• The Bengals have another defensive lineman nearing free agency in Carlos Dunlap. He’s also entering the final year of his deal — a six-year, $40MM extension signed in July 2013. The 29-year-old two-time Pro Bowler hasn’t logged less than 7 1/2 sacks in a season since 2013 while not missing a game since 2012. Blackburn said “That’s right” to Dehner Jr. when asked if Dunlap was viewed in the same scope as Atkins. But excess talent at defensive end in Carl Lawson and Jordan Willis could complicate matters. “At the same time, we’re going to be looking at the young guys we have coming up,” Blackburn said
  • John Ross had an abysmal rookie season with the Bengals, fumbling on his only touch of the year. But his lack of production didn’t have to do with a fractured relationship with coach Marvin Lewis. “He wasn’t in my doghouse. I don’t have a doghouse,” Lewis said to Geoff Hobson of “I think he’s all the ability we wanted. That’s why we drafted him. He had to get fixed. We knew he was injured going in and he got nicked up a couple of times in his lower legs and the other shoulder was bothering him. He’s all fixed now.” The Bengals took the speedster out of Washington with the No. 9 overall pick of the 2017 draft.
  • Earlier this week, Bengals president of player personnel Duke Tobin acknowledged that building around a player like Vontaze Burfict hasn’t been “ideal” but the team plans to stick by him and his recently-signed three-year extension for the time being. Burfict is suspended for the first four games of the upcoming season for violating the league’s policy on performance-enhancing substances.

AFC Links: Keisel, Dolphins, Ravens, Atkins

Brett Keisel is excited to return to the Steelers, and the defensive end isn’t concerned about his role for this upcoming season. Instead, he’s focused on helping the team, particularly the rookies.

To be back and to be able to hope to help lead some of these guys and help these guys turn into pros and accountable pros, I’m excited about it,” Keisel told Alan Robinson of the Pittsburgh Tribune-Review.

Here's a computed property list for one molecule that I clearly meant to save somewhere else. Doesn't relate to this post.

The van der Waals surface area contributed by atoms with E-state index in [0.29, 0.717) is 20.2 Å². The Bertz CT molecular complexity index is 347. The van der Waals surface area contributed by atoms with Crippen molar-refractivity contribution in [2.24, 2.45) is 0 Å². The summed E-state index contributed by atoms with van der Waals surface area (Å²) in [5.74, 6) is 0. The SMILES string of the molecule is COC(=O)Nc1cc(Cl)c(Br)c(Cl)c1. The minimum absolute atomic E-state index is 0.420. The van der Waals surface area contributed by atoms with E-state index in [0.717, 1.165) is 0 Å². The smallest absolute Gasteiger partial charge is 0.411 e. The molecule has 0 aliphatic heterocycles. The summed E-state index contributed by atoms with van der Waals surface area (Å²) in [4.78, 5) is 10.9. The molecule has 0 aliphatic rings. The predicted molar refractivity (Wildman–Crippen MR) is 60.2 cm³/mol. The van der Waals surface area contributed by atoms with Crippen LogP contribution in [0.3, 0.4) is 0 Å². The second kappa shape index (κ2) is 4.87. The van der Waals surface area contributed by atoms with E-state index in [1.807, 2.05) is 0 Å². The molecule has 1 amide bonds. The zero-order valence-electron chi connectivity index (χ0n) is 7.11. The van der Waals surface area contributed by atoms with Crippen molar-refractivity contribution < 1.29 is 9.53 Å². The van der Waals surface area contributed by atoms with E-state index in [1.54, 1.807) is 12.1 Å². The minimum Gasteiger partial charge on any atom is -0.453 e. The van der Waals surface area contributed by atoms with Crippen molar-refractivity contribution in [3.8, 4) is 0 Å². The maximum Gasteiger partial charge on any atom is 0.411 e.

“I’ve felt since about March, when I decided I still wanted to play football, that something would happen. I hoped it would be here, and for a long time … nothing happened, nothing happened. It was kind of weird like, ‘What am I going to do now?'”

So, after having started in each of his 110 games since 2006, will the veteran welcome a reduced role?

We really didn’t get into that too much. They just said, ‘We want you back.'”

Let’s check out some more notes from the AFC…

  • As Dolphins running back Knowshon Moreno continues to get healthy, Adam Beasley of the Miami Herald believes the player will climb up the depth chart. That could leave some of his teammates, including Daniel Thomas, on the outside looking in. However, the prospect of being cut is far from the 26-year-old’s mind. I don’t really worry about it,” Thomas said. “I’ll just let whatever happens, happens and just go with it. It’s all I can do.”
  • Considering the injuries in the Ravens secondary, Jeff Zrebiec of The Baltimore Sun says that the team “probably can’t afford to cut any corners” until the starters return to practice.
  • Bengals defensive tackle Geno Atkins is expected to make his preseason debut on Sunday. After recovering from an ACL injury, some could be worried that the Pro-Bowler has lost some explosiveness. That does not include head coach Marvin Lewis, who told Geoff Hobson of that Geno looks like Geno.”